I tried using a vector but had to jump through all kinds of hoops to get the casts working properly. Finally, when I thought that everything was set - I found that array2 was only full of null values - somewhere in all the conversions something is going wrong :(
• 10-15-2005, 06:00 AM
mohit
Heres the solutions
Just go through the code once, I wrote it in a haste, so it is not an optimized implementation.

Code:

```import java.util.*; public class ValSort {         public static void main( String s[] )         {                 //read only input                 int input[] = {5, 2, 8, 9, 3};                 int ans[] = getAnswer( input );                                                 for( int count = 0; count < ans.length; count++ )                 {                         System.out.println( ans[ count ] );                 }         }                 private static int[] getAnswer( final int[] input )         {                                int out[] = new int[ input.length ];                 int copy[] = new int[ input.length ];                                 for( int count = 0; count < input.length; count++ )                 {                         copy[ count ] = input[ count ];                 }                                 Arrays.sort( copy );                                 //any idea why I am doing this :)                 int ignore_value = copy[ 0 ] -1;                 int counter = 0;                                 for( int outer = 0; outer < copy.length; outer++ )                 {                         for( int inner = 0; inner < input.length; inner++ )                         {                                 if( copy[ outer ] == input[ inner ] )                                 {                                         copy[ outer ] = ignore_value;                                         out[ counter ] = inner;                                         counter++;                                         break;                                 }                         }                 }                                 return out;         } }```
Regards,
Mohit
• 10-17-2005, 05:32 AM
java50031
mohit,
Thanks for your example code, it is very educational but.... (I really feal that I'm being a nag now) in fact it works exactly the same as mine: e.g. it doesn't actually work as needed!

Try sorting an array with 2 identical values such as {19, 2, 7, 19}

You will find that the output is {1, 2, 0, 0} instead of the desired {1, 2, 3, 0} or {1, 2, 0, 3}.

This is the fundemental problem that I can't solve. It also seems to have foxed everyone else, perhaps the problem is not so simple as I thought?

I guess that perhaps some kind of temporary variable could watch to test if a similar value to the current element being sorted has already been encounterd. But I don't know how you could apply that to an array that had potentially multiple duplicates e.g. {19, 19, 19, 19} !
• 10-17-2005, 07:50 AM
java50031
This works - just a tiny tweak needed.
Thanks to everyone who replied, you've all been great :)

Code:

```import java.util.*; public class ValSort {         public static void main(String s[]) {                 // read only input                 int input[] = { 19, 2, 7, 19 };                 int ans[] = getAnswer(input);                 for (int count = 0; count < ans.length; count++) {                         System.out.println(ans[count]);                 }         }         private static int[] getAnswer(final int[] input) {                 int out[] = new int[input.length];                 int sortedCopy[] = new int[input.length];                 int unsortedCopy[] = new int[input.length];                 for (int count = 0; count < input.length; count++) {                         sortedCopy[count] = input[count];                         unsortedCopy[count] = input[count];                 }                 Arrays.sort(sortedCopy);                 int ignore_value = sortedCopy[0] - 1;                 int counter = 0;                 for (int outer = 0; outer < sortedCopy.length; outer++) {                         for (int inner = 0; inner < unsortedCopy.length; inner++) {                                 if (sortedCopy[outer] == unsortedCopy[inner]) {                                         unsortedCopy[inner] = ignore_value;                                         out[counter] = inner;                                         counter++;                                         break;                                 }                         }                 }                 return out;         } }```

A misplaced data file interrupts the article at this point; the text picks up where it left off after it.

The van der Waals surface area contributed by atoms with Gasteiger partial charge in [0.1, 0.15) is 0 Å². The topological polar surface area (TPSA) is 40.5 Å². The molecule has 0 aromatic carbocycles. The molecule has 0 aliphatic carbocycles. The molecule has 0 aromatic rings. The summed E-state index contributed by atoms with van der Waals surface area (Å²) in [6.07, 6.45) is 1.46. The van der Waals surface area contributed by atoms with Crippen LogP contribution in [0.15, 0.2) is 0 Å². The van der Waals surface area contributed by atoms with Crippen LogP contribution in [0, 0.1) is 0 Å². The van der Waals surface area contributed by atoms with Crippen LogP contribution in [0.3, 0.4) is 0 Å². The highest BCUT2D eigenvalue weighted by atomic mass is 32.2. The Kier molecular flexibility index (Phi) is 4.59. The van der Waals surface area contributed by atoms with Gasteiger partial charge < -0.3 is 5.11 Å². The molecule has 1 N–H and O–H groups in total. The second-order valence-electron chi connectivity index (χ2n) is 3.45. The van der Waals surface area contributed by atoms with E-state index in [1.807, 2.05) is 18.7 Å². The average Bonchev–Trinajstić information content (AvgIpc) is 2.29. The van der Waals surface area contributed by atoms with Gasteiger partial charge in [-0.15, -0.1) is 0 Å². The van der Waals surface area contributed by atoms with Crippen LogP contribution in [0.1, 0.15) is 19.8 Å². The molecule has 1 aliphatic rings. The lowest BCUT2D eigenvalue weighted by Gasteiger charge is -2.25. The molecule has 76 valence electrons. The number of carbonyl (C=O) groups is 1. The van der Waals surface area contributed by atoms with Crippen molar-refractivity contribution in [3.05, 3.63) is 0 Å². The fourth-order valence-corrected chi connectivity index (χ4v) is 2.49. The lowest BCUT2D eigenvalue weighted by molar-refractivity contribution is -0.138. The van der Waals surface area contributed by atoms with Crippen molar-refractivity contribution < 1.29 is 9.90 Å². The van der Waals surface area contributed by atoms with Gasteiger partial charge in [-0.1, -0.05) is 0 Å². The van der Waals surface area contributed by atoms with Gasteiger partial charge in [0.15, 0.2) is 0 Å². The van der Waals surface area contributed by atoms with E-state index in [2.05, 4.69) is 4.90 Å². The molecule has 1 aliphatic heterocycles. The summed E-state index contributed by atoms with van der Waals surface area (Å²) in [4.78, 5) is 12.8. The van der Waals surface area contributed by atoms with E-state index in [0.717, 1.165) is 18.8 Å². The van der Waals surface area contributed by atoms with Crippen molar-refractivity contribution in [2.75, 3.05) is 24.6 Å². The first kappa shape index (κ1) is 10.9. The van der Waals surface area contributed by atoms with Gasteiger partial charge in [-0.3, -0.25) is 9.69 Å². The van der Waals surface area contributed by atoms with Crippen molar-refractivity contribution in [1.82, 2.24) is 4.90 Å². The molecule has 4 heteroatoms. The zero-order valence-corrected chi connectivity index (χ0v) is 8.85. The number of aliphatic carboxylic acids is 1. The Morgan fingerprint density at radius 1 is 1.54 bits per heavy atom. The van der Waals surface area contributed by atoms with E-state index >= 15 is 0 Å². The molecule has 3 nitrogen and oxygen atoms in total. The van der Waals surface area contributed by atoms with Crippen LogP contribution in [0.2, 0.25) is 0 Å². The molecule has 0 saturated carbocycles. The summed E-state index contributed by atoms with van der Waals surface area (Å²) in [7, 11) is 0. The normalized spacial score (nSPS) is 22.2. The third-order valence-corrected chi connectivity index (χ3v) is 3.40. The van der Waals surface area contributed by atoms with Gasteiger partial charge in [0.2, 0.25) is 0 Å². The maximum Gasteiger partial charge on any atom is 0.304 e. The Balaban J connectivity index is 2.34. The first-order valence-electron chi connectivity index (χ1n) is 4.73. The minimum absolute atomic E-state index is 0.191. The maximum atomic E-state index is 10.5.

• 10-17-2005, 09:03 AM
mohit
Use this
Very small logical error, this will work perfectly
Code:

```import java.util.*; public class ValSort {         public static void main( String s[] )         {                 //read only input                 int input[] = {5, 2, 5, 9, 3};                 int ans[] = getAnswer( input );                                                 for( int count = 0; count < ans.length; count++ )                 {                         System.out.println( ans[ count ] );                 }         }                 private static int[] getAnswer( final int[] input )         {                                int out[] = new int[ input.length ];                 int copy[] = new int[ input.length ];                                 for( int count = 0; count < input.length; count++ )                 {                         copy[ count ] = input[ count ];                 }                                 Arrays.sort( copy );                                 //any idea why I am doing this :)                 int ignore_value = copy[ 0 ] -1;                 int counter = 0;                                 for( int outer = 0; outer < copy.length; outer++ )                 {                         for( int inner = 0; inner < input.length; inner++ )                         {                                 if( (copy[ outer ] == input[ inner ]) )                                 {                                         copy[ outer ] = ignore_value;                                         input[ inner ] = ignore_value;                                         out[ counter ] = inner;                                         counter++;                                         break;                                 }                         }                 }                                 return out;         } }```
Show 40 post(s) from this thread on one page
Page 1 of 2 12 Last